Asia Times reported in June 2022 that the US had announced plans to spend US$13 billion to develop advanced satellites that can track hypersonic missiles, predict their targets and enable friendly forces to intercept them. L3Harris Technologies and Northrop Grumman Strategic Space Systems are the primary contractors for the project.

This change also represents a fundamental shift in US space-based missile defenses, with the current architecture in place unable to track hypersonic weapons and reliant on a few large and expensive satellites that have a 15-year orbit lifespan.

In contrast, the new US missile defense architecture will feature a two-tier architecture, with the first tier consisting of hundreds of Low Earth Orbit (LEO) satellites to warn against hypersonic missile launches and the second tier, known as the Hypersonic and Ballistic Tracking Space Sensor (HBTSS) satellite constellation in Medium Earth Orbit (MEO), providing a weapons-quality track on hypersonic missiles to enable intercepts.

Australia’s planned military satellite constellation may also be used to track Chinese and Russian submarines operating in the Pacific.

This month, Asia Times noted that advances in sensor technology and open-source intelligence such as high-resolution commercial satellite imagery, synthetic aperture radar, hydroacoustic monitoring, and social media can make the oceans “transparent,” essentially negating by 2050 any stealth advantages submarines now offer.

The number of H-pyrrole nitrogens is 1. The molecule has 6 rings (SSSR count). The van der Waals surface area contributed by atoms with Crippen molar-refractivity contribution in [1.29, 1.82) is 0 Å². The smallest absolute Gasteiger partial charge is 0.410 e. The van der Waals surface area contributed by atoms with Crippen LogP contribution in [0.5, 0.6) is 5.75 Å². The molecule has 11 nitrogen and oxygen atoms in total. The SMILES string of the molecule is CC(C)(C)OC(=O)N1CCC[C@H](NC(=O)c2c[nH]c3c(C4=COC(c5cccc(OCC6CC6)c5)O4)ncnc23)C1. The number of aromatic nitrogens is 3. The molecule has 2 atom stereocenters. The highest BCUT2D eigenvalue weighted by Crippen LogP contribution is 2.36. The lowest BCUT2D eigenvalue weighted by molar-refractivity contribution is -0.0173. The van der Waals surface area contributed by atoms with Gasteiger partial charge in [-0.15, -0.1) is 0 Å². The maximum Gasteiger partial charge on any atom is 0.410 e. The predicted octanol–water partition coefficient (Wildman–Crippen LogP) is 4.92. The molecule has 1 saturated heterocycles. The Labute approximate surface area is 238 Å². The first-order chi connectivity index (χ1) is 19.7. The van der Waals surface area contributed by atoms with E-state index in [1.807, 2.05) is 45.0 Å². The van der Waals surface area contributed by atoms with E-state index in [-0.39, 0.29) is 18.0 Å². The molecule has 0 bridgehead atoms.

AUKUS will provide Australia with nuclear submarines. Credit: BAE Systems

Space-based military technologies are a crucial area of cooperation for the techno-centric AUKUS alliance.

In an October 2021 article for The Strategist, Malcolm Davis notes that AUKUS will likely focus on augmenting and improving existing space-based infrastructure with numerous low-cost satellites and CubeSat constellations.

The alliance will also aim to build standard satellite technologies to accelerate innovation cycles and enable rapid expansion of space-based military infrastructure.

Australia’s planned military satellite constellation is typical of AUKUS’ techno-centric orientation.

Asia Times noted this month that this level of technology sharing involving nuclear, marine propulsion, hypersonic engines and military satellite technology happens only in the tightest of alliances, characterized by ingrained trust, common culture and deep institutionalization of defense ties.

That gives AUKUS an advantage over other security arrangements in the Pacific where these factors are lacking, including the four-member, US-led Quad.

Despite those advantages, AUKUS faces several challenges as an emerging security bloc. For example, in a September 2022 article for The Strategist, Iain MacGillivray and other writers note that AUKUS lacks a well-defined strategic goal aside from the rhetoric of defending the “rules-based international order” and deterring China.

They wrote the alliance lacks an appreciable narrative and framework beyond being a security bloc of Anglosphere countries, and has not as of their writing substantially engaged the commercial sector and broader society to further its stated objectives.